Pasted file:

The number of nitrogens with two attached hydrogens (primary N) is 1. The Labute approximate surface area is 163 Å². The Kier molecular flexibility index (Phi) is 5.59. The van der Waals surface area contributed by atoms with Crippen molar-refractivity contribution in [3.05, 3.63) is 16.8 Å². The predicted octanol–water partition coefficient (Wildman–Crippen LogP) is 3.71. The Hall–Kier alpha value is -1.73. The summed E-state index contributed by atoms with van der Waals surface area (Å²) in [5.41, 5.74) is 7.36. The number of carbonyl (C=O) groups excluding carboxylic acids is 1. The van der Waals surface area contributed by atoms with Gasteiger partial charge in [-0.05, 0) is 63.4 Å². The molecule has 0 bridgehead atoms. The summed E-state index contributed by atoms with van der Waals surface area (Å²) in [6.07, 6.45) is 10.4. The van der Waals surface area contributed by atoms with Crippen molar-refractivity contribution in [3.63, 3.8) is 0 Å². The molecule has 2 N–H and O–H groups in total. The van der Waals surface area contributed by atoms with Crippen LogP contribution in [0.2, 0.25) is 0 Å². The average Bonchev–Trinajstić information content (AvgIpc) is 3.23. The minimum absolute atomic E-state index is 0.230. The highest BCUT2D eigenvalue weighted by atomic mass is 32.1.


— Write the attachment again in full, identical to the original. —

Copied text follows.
The number of nitrogens with two attached hydrogens (primary N) is 1. The Labute approximate surface area is 163 Å². The Kier molecular flexibility index (Phi) is 5.59. The van der Waals surface area contributed by atoms with Crippen molar-refractivity contribution in [3.05, 3.63) is 16.8 Å². The predicted octanol–water partition coefficient (Wildman–Crippen LogP) is 3.71. The Hall–Kier alpha value is -1.73. The summed E-state index contributed by atoms with van der Waals surface area (Å²) in [5.41, 5.74) is 7.36. The number of carbonyl (C=O) groups excluding carboxylic acids is 1. The van der Waals surface area contributed by atoms with Gasteiger partial charge in [-0.05, 0) is 63.4 Å². The molecule has 0 bridgehead atoms. The summed E-state index contributed by atoms with van der Waals surface area (Å²) in [6.07, 6.45) is 10.4. The van der Waals surface area contributed by atoms with Crippen molar-refractivity contribution in [3.63, 3.8) is 0 Å². The molecule has 2 N–H and O–H groups in total. The van der Waals surface area contributed by atoms with Crippen LogP contribution in [0.2, 0.25) is 0 Å². The average Bonchev–Trinajstić information content (AvgIpc) is 3.23. The minimum absolute atomic E-state index is 0.230. The highest BCUT2D eigenvalue weighted by atomic mass is 32.1.